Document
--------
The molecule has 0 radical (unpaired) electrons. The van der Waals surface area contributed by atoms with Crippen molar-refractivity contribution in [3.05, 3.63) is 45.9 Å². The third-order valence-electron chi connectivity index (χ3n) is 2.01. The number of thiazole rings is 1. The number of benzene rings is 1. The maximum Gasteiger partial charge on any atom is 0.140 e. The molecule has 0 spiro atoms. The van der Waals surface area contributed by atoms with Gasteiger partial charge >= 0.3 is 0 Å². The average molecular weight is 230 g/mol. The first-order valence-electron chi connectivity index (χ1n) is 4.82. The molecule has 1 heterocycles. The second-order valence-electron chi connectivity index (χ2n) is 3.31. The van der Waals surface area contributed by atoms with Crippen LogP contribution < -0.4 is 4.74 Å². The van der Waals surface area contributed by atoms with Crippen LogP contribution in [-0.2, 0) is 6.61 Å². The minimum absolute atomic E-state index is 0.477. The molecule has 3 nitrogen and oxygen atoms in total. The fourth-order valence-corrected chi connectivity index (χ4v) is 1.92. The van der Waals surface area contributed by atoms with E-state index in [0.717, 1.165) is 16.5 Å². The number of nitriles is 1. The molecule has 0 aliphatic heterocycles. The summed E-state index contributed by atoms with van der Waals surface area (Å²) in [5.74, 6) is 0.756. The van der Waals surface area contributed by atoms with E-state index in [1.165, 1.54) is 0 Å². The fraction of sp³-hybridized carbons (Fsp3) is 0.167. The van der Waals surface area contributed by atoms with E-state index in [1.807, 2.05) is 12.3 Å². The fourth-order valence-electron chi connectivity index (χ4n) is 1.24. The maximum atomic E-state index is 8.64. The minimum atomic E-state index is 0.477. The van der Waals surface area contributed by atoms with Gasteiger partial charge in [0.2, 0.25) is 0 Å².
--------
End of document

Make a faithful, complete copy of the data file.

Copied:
The molecule has 0 radical (unpaired) electrons. The van der Waals surface area contributed by atoms with Crippen molar-refractivity contribution in [3.05, 3.63) is 45.9 Å². The third-order valence-electron chi connectivity index (χ3n) is 2.01. The number of thiazole rings is 1. The number of benzene rings is 1. The maximum Gasteiger partial charge on any atom is 0.140 e. The molecule has 0 spiro atoms. The van der Waals surface area contributed by atoms with Gasteiger partial charge >= 0.3 is 0 Å². The average molecular weight is 230 g/mol. The first-order valence-electron chi connectivity index (χ1n) is 4.82. The molecule has 1 heterocycles. The second-order valence-electron chi connectivity index (χ2n) is 3.31. The van der Waals surface area contributed by atoms with Crippen LogP contribution < -0.4 is 4.74 Å². The van der Waals surface area contributed by atoms with Crippen LogP contribution in [-0.2, 0) is 6.61 Å². The minimum absolute atomic E-state index is 0.477. The molecule has 3 nitrogen and oxygen atoms in total. The fourth-order valence-corrected chi connectivity index (χ4v) is 1.92. The van der Waals surface area contributed by atoms with E-state index in [0.717, 1.165) is 16.5 Å². The number of nitriles is 1. The molecule has 0 aliphatic heterocycles. The summed E-state index contributed by atoms with van der Waals surface area (Å²) in [5.74, 6) is 0.756. The van der Waals surface area contributed by atoms with E-state index in [1.165, 1.54) is 0 Å². The fraction of sp³-hybridized carbons (Fsp3) is 0.167. The van der Waals surface area contributed by atoms with E-state index in [1.807, 2.05) is 12.3 Å². The fourth-order valence-electron chi connectivity index (χ4n) is 1.24. The maximum atomic E-state index is 8.64. The minimum atomic E-state index is 0.477. The van der Waals surface area contributed by atoms with Gasteiger partial charge in [0.2, 0.25) is 0 Å².